You May Hear My Voice, but are You really Hearing My Need?
Our kids are speaking to us everyday in ways that you and I are not really understanding. We may be hearing their words, but totally missing the message.
What a parent must tune into is
- their tone of voice,
- their body language,
- their actions, and
- their attitude.
Why? Because all of these are speaking from their subconscious mind and they are all clues as to how they are really feeling.
Building close relationships come when you meet their emotional needs
Building a bond and a level of trust between parent and child is critical, especially as they enter their teen years. Learning to listen to the deeper subconscious message, the one that they are silently saying, is a skill worth learning. This is a skill you can master, and it is never to early to start.
How do I Start?
Start by observing people’s attitudes and actions. Reference what you observe to this chart, Seven Basic Human Needs. It is an adaptation of Maslow’s hierarchy of needs with additional information added.
These Seven Basic Human Needs are universal and influence the motivation and determination behind our decisions and actions.
Out of Sorts
Every single one of us strives to keep these needs in balance. But when any of these needs fall out of balance because of a change in a person’s routine, a sudden life-altering event, or even just day to day disruptions.
Unfortunately, rather than taking the time to address the unbalance, a person will learn to adapt, ignore, and move on. Over time a person’s mental rhythm is thrown out of balance, and insecurity takes over. Typical reactions are anxiety, low self-esteem, and eventually, adolescent burn-out and feelings of frustration. Could this be part of the reason why so many are turning to self-medication to deal with their personal issues?
What to do?
First, locate the problem.
Second, gain an understanding through the chart of what is the root cause.
Third, take action to balance their human needs.
No age is too young to address these needs. What I have found as a result of taking these three steps is a quicker change in their attitude. I begin to see more motivation and determination to accomplish their goals.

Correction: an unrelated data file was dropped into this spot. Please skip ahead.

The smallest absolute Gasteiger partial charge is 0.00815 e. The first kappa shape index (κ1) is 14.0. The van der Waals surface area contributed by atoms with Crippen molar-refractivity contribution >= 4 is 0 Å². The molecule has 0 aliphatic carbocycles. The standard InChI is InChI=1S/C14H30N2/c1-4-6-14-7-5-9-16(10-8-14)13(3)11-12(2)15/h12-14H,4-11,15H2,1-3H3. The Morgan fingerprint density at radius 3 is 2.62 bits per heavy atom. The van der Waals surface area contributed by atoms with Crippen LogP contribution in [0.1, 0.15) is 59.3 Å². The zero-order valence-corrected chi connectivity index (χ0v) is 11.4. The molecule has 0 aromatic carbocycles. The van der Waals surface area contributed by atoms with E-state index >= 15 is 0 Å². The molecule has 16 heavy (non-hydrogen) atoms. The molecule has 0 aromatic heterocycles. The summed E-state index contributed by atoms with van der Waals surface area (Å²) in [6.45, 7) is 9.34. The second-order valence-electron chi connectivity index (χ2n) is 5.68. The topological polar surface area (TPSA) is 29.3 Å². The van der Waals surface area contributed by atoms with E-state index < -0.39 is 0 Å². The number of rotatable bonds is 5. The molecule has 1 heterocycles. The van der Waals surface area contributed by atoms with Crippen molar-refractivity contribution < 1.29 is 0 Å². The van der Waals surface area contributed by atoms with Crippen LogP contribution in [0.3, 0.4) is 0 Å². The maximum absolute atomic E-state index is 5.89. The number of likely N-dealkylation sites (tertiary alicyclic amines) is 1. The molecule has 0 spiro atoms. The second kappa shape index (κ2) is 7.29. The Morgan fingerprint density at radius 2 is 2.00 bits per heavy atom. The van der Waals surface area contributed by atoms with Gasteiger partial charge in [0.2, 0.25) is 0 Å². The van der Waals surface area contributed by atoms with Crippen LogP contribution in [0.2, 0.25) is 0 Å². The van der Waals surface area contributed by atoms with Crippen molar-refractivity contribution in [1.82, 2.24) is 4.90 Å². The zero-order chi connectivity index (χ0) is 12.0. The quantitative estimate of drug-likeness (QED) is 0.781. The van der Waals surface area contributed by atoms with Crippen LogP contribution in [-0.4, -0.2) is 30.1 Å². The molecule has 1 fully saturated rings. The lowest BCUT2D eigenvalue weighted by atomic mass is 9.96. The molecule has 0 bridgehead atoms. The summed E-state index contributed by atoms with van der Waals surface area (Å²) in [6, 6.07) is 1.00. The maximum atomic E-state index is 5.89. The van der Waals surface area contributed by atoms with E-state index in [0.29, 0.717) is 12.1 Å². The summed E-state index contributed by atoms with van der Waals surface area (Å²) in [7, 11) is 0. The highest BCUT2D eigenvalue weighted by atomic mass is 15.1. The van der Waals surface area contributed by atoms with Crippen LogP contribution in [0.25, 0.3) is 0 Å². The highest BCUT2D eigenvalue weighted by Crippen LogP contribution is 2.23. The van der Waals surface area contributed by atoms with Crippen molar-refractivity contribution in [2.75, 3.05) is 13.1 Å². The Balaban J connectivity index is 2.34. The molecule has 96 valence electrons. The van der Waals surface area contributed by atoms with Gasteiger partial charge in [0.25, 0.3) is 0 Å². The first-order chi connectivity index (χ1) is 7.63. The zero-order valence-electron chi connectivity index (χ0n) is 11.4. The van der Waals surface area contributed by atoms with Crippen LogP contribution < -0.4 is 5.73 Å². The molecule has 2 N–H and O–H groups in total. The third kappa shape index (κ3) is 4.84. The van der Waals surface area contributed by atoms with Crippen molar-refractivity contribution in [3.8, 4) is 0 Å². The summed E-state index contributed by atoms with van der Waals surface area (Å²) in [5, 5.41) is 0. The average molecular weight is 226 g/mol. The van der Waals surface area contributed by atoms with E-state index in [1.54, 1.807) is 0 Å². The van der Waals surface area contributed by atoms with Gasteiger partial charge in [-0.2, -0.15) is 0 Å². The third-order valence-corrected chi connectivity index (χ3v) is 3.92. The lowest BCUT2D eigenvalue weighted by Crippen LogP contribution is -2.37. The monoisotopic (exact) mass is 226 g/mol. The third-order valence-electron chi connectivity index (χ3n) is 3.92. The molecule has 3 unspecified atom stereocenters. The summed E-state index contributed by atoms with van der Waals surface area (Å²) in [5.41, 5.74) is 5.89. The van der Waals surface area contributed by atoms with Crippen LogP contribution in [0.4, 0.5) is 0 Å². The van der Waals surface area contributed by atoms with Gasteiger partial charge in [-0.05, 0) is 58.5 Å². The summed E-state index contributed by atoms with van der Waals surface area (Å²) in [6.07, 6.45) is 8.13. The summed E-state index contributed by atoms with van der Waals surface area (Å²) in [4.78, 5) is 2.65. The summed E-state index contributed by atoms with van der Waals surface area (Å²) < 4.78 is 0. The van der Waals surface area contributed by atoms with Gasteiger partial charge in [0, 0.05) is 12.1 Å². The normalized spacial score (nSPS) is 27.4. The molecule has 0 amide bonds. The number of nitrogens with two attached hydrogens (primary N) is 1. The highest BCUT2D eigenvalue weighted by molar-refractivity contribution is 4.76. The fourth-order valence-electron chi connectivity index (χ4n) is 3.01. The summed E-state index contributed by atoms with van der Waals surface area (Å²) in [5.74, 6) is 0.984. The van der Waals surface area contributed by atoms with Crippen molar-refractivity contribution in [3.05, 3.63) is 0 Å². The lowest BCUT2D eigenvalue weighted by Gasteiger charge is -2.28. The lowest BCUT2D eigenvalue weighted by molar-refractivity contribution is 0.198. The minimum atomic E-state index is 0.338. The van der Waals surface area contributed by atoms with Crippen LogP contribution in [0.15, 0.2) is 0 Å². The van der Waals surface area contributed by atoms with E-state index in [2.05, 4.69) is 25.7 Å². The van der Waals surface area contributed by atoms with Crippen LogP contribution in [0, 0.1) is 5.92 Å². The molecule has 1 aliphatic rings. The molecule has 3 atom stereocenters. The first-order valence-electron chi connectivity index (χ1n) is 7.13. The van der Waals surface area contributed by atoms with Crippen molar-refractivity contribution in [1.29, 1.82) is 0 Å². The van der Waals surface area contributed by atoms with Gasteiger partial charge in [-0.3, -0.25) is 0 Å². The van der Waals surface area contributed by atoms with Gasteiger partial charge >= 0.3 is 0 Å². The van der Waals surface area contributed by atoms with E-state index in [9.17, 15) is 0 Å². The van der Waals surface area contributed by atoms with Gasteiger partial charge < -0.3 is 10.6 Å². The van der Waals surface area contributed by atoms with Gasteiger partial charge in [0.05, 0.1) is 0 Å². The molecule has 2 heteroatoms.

So What Are these Seven Emotional Needs?
The elements that make up the Seven Emotional Core Needs are Purpose, Certainty, Significance, Growth, Variety, Contribution, Love. The chart lists the need, the indicators of whether those needs are being met or not, and the actions one can take.
Personally, I use this list to help me gauge what is emotionally not happening for me and to guide my understanding of how to relate to another person. Remember, you can only give what you have. If your needs are not met, you are unable to help another meet their needs. Only then can healthy relationships begin to flourish and grow.
The chart is a great guide for working with children, teenagers, and other adults. It shows the emotions, feelings, and actions one feels when their emotional needs are actively being fulfilled and when they are not.
What are my steps?
First, Watch, pay attention to the clues. They are speaking loud and clear through their actions. Compare what you are seeing to what is written in the negative block. Look for similar actions, and then you will be able to identify the Human Need that is calling out for attention.
Second, Next look in the positive block where you will find a few suggestions of what positive actions can be taken to address their need.
What you are doing is giving them is training of what they can start giving themselves. (This information is not intended to diagnose, or prescribe)
Let me give you a personal example:
When I feel argumentative, edgy for no reason. Perhaps I offer a quick negative come back to others in conversation. I might even recognize that I’ve stated overeating and feeling nervous. Looking at the chart I realize that all of the attitudes and actions are found under the need for Certainty.
Recognizing these emotions to be true, I begin to read the block with the Positive Actions. I see that I could establish more of a routine, possibly create a schedule, and get more organized. All of these I can do myself and will give me a feeling of being more in control, as well as a sense of security.
NOTE: A person may have several needs that are lacking attention. Always, pick out the need that speaks the loudest, or is drawing more attention. Seek ways in your life that you personally can fulfill these needs for yourself as well as others.
This instruction is only to educate. It is not to diagnose.